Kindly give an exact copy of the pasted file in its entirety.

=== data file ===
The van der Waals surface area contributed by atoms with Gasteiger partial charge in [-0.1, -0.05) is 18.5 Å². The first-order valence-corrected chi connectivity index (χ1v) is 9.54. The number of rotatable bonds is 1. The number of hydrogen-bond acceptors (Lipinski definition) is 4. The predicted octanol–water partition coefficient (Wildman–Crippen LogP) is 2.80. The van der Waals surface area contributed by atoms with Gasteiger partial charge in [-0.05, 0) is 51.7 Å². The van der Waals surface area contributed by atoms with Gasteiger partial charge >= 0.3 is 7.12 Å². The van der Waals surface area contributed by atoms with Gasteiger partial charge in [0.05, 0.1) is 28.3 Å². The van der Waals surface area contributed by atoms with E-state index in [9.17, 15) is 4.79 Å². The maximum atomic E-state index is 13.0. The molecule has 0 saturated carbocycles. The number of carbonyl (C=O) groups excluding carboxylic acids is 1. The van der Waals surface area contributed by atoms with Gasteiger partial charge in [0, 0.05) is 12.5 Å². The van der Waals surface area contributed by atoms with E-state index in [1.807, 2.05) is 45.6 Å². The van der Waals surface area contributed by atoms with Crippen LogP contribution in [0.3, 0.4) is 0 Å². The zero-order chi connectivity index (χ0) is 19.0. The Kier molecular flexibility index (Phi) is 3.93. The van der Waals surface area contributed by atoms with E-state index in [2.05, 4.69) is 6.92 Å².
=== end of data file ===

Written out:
The van der Waals surface area contributed by atoms with Gasteiger partial charge in [-0.1, -0.05) is 18.5 Å². The first-order valence-corrected chi connectivity index (χ1v) is 9.54. The number of rotatable bonds is 1. The number of hydrogen-bond acceptors (Lipinski definition) is 4. The predicted octanol–water partition coefficient (Wildman–Crippen LogP) is 2.80. The van der Waals surface area contributed by atoms with Gasteiger partial charge in [-0.05, 0) is 51.7 Å². The van der Waals surface area contributed by atoms with Gasteiger partial charge >= 0.3 is 7.12 Å². The van der Waals surface area contributed by atoms with Gasteiger partial charge in [0.05, 0.1) is 28.3 Å². The van der Waals surface area contributed by atoms with E-state index in [9.17, 15) is 4.79 Å². The maximum atomic E-state index is 13.0. The molecule has 0 saturated carbocycles. The number of carbonyl (C=O) groups excluding carboxylic acids is 1. The van der Waals surface area contributed by atoms with Gasteiger partial charge in [0, 0.05) is 12.5 Å². The van der Waals surface area contributed by atoms with E-state index in [1.807, 2.05) is 45.6 Å². The van der Waals surface area contributed by atoms with Crippen LogP contribution in [0.3, 0.4) is 0 Å². The zero-order chi connectivity index (χ0) is 19.0. The Kier molecular flexibility index (Phi) is 3.93. The van der Waals surface area contributed by atoms with E-state index in [2.05, 4.69) is 6.92 Å².